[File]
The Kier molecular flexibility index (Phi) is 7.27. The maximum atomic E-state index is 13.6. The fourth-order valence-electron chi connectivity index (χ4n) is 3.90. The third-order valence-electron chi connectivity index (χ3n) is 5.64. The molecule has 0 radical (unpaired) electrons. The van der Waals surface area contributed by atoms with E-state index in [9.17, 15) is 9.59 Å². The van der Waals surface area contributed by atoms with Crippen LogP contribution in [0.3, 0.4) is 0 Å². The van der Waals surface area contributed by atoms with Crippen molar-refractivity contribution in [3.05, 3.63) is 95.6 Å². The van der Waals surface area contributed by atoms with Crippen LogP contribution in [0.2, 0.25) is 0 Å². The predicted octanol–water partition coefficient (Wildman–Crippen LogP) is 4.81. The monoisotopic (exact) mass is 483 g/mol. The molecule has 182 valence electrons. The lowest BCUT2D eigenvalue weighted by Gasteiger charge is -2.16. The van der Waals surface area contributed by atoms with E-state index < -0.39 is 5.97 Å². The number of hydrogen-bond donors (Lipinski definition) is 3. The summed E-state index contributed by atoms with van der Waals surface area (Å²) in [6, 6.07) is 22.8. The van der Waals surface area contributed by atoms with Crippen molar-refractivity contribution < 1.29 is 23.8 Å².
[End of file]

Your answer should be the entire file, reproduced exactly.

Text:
The Kier molecular flexibility index (Phi) is 7.27. The maximum atomic E-state index is 13.6. The fourth-order valence-electron chi connectivity index (χ4n) is 3.90. The third-order valence-electron chi connectivity index (χ3n) is 5.64. The molecule has 0 radical (unpaired) electrons. The van der Waals surface area contributed by atoms with E-state index in [9.17, 15) is 9.59 Å². The van der Waals surface area contributed by atoms with Crippen LogP contribution in [0.3, 0.4) is 0 Å². The van der Waals surface area contributed by atoms with Crippen molar-refractivity contribution in [3.05, 3.63) is 95.6 Å². The van der Waals surface area contributed by atoms with Crippen LogP contribution in [0.2, 0.25) is 0 Å². The predicted octanol–water partition coefficient (Wildman–Crippen LogP) is 4.81. The monoisotopic (exact) mass is 483 g/mol. The molecule has 182 valence electrons. The lowest BCUT2D eigenvalue weighted by Gasteiger charge is -2.16. The van der Waals surface area contributed by atoms with E-state index < -0.39 is 5.97 Å². The number of hydrogen-bond donors (Lipinski definition) is 3. The summed E-state index contributed by atoms with van der Waals surface area (Å²) in [6, 6.07) is 22.8. The van der Waals surface area contributed by atoms with Crippen molar-refractivity contribution < 1.29 is 23.8 Å².